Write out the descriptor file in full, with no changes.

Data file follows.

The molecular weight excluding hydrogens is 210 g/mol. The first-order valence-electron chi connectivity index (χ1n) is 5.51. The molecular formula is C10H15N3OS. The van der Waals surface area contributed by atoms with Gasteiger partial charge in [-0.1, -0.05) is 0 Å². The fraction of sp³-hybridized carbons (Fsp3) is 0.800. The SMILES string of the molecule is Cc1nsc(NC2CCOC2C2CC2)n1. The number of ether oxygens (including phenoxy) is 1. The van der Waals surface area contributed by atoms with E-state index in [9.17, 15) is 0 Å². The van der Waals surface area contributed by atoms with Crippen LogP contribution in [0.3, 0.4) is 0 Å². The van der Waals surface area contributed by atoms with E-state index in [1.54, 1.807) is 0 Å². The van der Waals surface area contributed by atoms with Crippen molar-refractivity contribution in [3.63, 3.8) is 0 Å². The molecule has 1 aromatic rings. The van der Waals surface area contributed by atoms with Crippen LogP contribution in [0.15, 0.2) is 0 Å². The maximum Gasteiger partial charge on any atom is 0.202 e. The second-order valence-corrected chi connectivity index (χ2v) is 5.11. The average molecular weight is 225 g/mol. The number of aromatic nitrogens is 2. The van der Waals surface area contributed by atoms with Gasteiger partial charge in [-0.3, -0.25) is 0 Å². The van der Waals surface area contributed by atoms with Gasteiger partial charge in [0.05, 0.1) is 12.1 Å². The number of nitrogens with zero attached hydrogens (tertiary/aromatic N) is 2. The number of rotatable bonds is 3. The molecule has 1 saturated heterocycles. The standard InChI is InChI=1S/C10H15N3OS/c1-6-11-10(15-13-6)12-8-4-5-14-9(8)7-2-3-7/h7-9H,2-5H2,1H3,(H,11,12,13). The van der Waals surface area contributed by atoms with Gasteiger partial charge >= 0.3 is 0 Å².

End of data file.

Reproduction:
The molecular weight excluding hydrogens is 210 g/mol. The first-order valence-electron chi connectivity index (χ1n) is 5.51. The molecular formula is C10H15N3OS. The van der Waals surface area contributed by atoms with Gasteiger partial charge in [-0.1, -0.05) is 0 Å². The fraction of sp³-hybridized carbons (Fsp3) is 0.800. The SMILES string of the molecule is Cc1nsc(NC2CCOC2C2CC2)n1. The number of ether oxygens (including phenoxy) is 1. The van der Waals surface area contributed by atoms with E-state index in [9.17, 15) is 0 Å². The van der Waals surface area contributed by atoms with Crippen LogP contribution in [0.3, 0.4) is 0 Å². The van der Waals surface area contributed by atoms with E-state index in [1.54, 1.807) is 0 Å². The van der Waals surface area contributed by atoms with Crippen molar-refractivity contribution in [3.63, 3.8) is 0 Å². The molecule has 1 aromatic rings. The van der Waals surface area contributed by atoms with Crippen LogP contribution in [0.15, 0.2) is 0 Å². The maximum Gasteiger partial charge on any atom is 0.202 e. The second-order valence-corrected chi connectivity index (χ2v) is 5.11. The average molecular weight is 225 g/mol. The number of aromatic nitrogens is 2. The van der Waals surface area contributed by atoms with Gasteiger partial charge in [-0.3, -0.25) is 0 Å². The van der Waals surface area contributed by atoms with Gasteiger partial charge in [0.05, 0.1) is 12.1 Å². The number of nitrogens with zero attached hydrogens (tertiary/aromatic N) is 2. The number of rotatable bonds is 3. The molecule has 1 saturated heterocycles. The standard InChI is InChI=1S/C10H15N3OS/c1-6-11-10(15-13-6)12-8-4-5-14-9(8)7-2-3-7/h7-9H,2-5H2,1H3,(H,11,12,13). The van der Waals surface area contributed by atoms with Gasteiger partial charge >= 0.3 is 0 Å².